October 6, 2017

How To Land A Job When in College

University Career Centers are offering a wide range of innovative programs to help students land their first job or internship. Being in India the last 6 years, I have read about these inspiring programs from abroad. Finally, recently, I was able to attend on the University of Utah Campus hosted by the Career and Professional Development Center.  

Networking Sucks: But You Don’t Have To! 
Building the confidence of students to get out, make small talk and introduce themselves to employers at job fairs was the focus and main goal of this two hour session. And, it was executed brilliantly. 


The food section! I forgot to mention- hummus!!
Coming from a background of corporate training, I was impressed by the instructional design of the program- everything from the information sharing to small talk interaction to mock employer meetings was amazing. But, more than that, since it was a college event, the free food, which is a staple of such events was integrated in a way that was natural to the professional meet and greet scenario. Pizza was not part of the menu, but more ‘grown up’ foods such as antipasti, quinoa salad, wraps and mocktails. They even set up the mocktail section like a bar where students could order their mocktail, and the staff made it fresh with fruits, juices and sodas. While I feel the mocktails were a hit, I feel the college students were not yet ready for the grown-up foods because I feel they were barely touched. But, this is a good context building experience for them to understand what kind of foods would be served at professional networking sessions. And, it’s rarely pizza! 

Making Small Talk 
The room was set up with several tables with topics like “Football and Soccer,” “Game of Thrones” and a few others I can’t remember. I actually ended up sitting at the “Football and Soccer” table in hopes of challenging myself to talk about a topic I knew nothing about (knowing how difficult this is for most of the people I have worked with in the past, I can relate). It turned out that the few other international students and domestic students who decided to sit here at this table also had no clue about [American] football, though some did know about [international football] soccer. Though we briefly talked about that, we talked about a range of other related topics. I feel the Game of Thrones table had a lively conversation about the actual topic, though I did not visit that table.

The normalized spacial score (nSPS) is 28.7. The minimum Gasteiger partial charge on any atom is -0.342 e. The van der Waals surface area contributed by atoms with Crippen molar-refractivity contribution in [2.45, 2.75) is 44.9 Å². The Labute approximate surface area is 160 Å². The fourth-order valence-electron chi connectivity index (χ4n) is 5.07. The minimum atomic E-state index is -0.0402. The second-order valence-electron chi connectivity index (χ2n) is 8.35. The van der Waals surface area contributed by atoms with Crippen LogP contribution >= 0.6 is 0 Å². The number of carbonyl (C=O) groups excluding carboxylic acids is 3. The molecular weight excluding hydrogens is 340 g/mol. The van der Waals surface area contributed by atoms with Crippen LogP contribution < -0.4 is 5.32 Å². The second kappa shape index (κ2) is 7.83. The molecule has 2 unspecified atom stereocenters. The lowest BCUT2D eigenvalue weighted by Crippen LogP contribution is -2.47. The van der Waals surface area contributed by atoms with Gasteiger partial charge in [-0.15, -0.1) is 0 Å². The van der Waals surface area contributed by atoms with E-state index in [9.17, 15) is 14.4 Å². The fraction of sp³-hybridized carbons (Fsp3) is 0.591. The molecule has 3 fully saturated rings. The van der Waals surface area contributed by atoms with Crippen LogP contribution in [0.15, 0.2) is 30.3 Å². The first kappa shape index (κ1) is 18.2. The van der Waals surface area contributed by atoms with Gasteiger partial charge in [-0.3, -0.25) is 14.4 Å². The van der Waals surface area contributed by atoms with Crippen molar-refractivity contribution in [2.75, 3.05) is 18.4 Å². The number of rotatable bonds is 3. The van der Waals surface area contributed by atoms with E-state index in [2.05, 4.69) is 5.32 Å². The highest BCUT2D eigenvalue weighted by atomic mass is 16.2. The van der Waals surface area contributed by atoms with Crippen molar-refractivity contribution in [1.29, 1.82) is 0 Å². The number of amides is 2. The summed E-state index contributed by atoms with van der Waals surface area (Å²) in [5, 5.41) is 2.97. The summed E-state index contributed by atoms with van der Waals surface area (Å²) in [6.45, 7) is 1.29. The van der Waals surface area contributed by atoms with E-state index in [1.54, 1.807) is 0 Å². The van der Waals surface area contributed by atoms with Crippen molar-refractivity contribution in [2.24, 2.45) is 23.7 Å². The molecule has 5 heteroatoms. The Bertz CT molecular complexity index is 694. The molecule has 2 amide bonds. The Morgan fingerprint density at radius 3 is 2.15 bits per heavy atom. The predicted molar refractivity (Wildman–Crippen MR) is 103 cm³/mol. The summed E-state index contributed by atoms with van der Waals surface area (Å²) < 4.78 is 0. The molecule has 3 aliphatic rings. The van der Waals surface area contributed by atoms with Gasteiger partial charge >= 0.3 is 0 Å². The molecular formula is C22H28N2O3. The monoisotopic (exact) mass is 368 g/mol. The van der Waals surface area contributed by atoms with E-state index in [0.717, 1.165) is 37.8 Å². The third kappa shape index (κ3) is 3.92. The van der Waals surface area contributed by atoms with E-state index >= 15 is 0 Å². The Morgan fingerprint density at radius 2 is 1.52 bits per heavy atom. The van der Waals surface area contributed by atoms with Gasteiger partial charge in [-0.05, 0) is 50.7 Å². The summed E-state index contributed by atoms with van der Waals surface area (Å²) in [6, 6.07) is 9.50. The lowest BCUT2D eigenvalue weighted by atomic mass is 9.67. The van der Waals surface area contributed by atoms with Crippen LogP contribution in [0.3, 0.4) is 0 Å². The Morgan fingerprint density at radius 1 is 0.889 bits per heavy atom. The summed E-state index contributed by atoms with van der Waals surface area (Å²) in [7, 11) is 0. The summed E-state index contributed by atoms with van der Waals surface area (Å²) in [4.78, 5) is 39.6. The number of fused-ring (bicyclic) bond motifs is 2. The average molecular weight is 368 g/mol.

Myths of Networking 
After 30 minutes of small talk, the facilitators shared information with us on the myths of networking and tips to introduce ourselves to potential employers. This section was lecture heavy, but short, sweet and to the point. 

Some of they myths discussed include: 
  • The purpose of networking is to get a job
  • Networking only takes place in professional settings
  • People who network are extroverts
  • Networking is awkward and unnatural 
While most of us in the audience agreed that networking felt unnatural, when we started to think of it more as a conversation, some of us eased up.

I would like to add a myth that may have been discussed, but maybe not directly: Networking is not always a one time event.

In my experience, since networking is nothing but creating, building and nurturing relationships over a period of time, networking with anyone can be looked at as being on a continuum. Just like some friendships, they can go on steady for many years or, in other cases, go on for a time, go on a break, and start back up sometime in the future. I guess this comes more from experience, networking over a long period of time (a few decades, in my case). 

Initiating Conversation with Recruiters 
The facilitators shared a script on how to introduce ourselves to recruiters at job fairs. While they said, this is a helpful guide, they did stress not to stick strictly to the script, but to practice and personalize it to one’s conversational style and situation. This all comes with a lot of practice, of course. So, in this part of the session, the facilitators had the participants download the career fair app that listed the employers for upcoming career fairs on campus to research a few employers. The six tables that were used for small talk topics were converted into ‘employer tables.’ Students crafted their introductions and practiced them with student volunteers who role played the employer. I felt the student volunteers that I had the pleasure to interact with were very insightful and skilled in these interactions and gave some good tips and advice to the students practicing the mock recruiter interactions.

I attended this event as a community partner/volunteer. It was really fun and enlightening to interact with such ambitious students. I hope to get more chances to participate in such programs in the near future. May all the students who had the chance to participate in this event have much success! 

Related Posts: 
Three tips to Americanize your resume
15 Out of the Box Networking Strategies 
How to switch from small talk to professional discussions 
Sports Idioms that can be used in business conversations 

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